McCardell to leave Middlebury

MIDDLEBURY — John McCardell, Middlebury College professor and president emeritus, will leave Middlebury College after a 34-year stint at the school to accept the position of president of Sewanee: The University of the South, effective July 1.
College President Ronald D. Liebowitz shared the news with the college in an e-mail on Wednesday.
McCardell began his career at Middlebury when he joined the history department in 1976 after earning his Ph.D. in history from Harvard University. He became the Middlebury College’s 15th president in 1992 after serving as acting president for a year in 1991.
After stepping down from the presidency in 2004, McCardell became a leading figure in the national discussion about the legal drinking age, going on to found the nonprofit organization Choose Responsibility to engage the public in an informed debate about the effects of legislation mandating a legal drinking age of 21.
McCardell will step down as president of Choose Responsibility at the end of June, though he will continue to serve on the organization’s board.
At Sewanee, located atop the Cumberland Plateau between Chattanooga and Nashville, Tenn., McCardell will become the school’s 16th president. The university is one of the nation’s top liberal arts colleges and also serves as a seminary of the Episcopal Church. McCardell is a lifelong Episcopalian, and has served on the vestry and as senior warden of St. Stephen’s Episcopal Church in Middlebury.
His ties to the Episcopal Church, as well as his academic interests in the history of the American South, added to McCardell’s enthusiasm about his new position.
“I look forward to working with the entire Sewanee community to advance what I consider one of the true gems of American higher education,” said McCardell. “The prospect of serving a unique institution whose history and traditions are so inextricably tied to the American South and to the Episcopal Church, and where the academic attainment of its faculty, students, and alumni is so distinguished, was one to which I felt particularly drawn. I can’t think of a better fit, nor a better time to seize this moment of great institutional opportunity.”
During McCardell’s 13 years as president at Middlebury, he established the Commons residential system, led a successful capital campaign, and oversaw the addition of several significant campus facilities, including the 220,000-square-foot science center, later named the John M. McCardell, Jr. Bicentennial Hall, by the board of trustees.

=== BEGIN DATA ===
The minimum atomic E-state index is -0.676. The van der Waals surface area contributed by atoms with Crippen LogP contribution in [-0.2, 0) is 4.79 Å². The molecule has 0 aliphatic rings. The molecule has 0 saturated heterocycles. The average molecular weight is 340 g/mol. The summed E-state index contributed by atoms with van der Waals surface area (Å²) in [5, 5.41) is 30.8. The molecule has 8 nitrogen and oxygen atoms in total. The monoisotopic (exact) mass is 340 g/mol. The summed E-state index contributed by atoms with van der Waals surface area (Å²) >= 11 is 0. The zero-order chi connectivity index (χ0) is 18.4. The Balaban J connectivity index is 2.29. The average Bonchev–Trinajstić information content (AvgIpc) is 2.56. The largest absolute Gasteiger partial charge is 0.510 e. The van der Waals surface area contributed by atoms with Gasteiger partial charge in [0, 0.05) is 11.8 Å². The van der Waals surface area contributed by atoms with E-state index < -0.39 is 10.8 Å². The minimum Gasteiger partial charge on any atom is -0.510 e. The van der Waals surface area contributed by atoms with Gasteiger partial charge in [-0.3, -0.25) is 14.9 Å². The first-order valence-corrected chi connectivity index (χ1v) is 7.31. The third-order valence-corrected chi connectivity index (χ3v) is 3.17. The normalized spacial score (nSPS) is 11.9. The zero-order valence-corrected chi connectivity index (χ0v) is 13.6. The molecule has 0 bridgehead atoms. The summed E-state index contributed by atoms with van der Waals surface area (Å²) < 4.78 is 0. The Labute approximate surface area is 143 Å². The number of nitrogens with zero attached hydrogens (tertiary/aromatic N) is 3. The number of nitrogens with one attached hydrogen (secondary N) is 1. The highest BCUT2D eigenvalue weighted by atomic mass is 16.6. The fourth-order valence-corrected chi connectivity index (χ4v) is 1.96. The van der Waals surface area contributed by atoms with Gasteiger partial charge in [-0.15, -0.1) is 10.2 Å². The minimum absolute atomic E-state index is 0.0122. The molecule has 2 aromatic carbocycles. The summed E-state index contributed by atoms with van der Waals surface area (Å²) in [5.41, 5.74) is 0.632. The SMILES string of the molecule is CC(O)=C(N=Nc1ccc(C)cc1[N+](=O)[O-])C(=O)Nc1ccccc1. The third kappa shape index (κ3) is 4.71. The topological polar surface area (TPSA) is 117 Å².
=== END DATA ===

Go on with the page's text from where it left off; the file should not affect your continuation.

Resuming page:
He also directed a comprehensive strategic planning effort and led a successful capital campaign, which exceeded its $200 million goal by almost $12 million.
“Over the course of his presidency, the college solidified its reputation as a leading liberal arts college. I know I speak for many in thanking him here for his many contributions to Middlebury College,” wrote Liebowitz in his announcement to the college community
Liebowitz also thanked McCardell’s wife, Bonnie, for her years of service to the Middlebury community, particular in the areas of childcare and education.
“While I know you will join me in congratulating John on his new position, I am also keenly aware of how much all of us — faculty, staff, students, alumni, and local residents — will miss John and Bonnie,” wrote Liebowitz. “They made Middlebury College a better place, and we wish them the best of luck as they seek to do the same at Sewanee.”
Meanwhile, officials at Sewanee are enthusiastic about McCardell’s new position at the school, which launched its search for a new president last February.
“He is an inspirational leader who will strengthen Sewanee’s historic commitment to excellence in the liberal arts and service to the Episcopal Church,” the Rt. Rev. J. Neil Alexander, bishop of the Episcopal Diocese of Atlanta, chancellor of the university and chair of the board of trustees, said in a statement issued by the school. “We are delighted that he has answered this call to service.”

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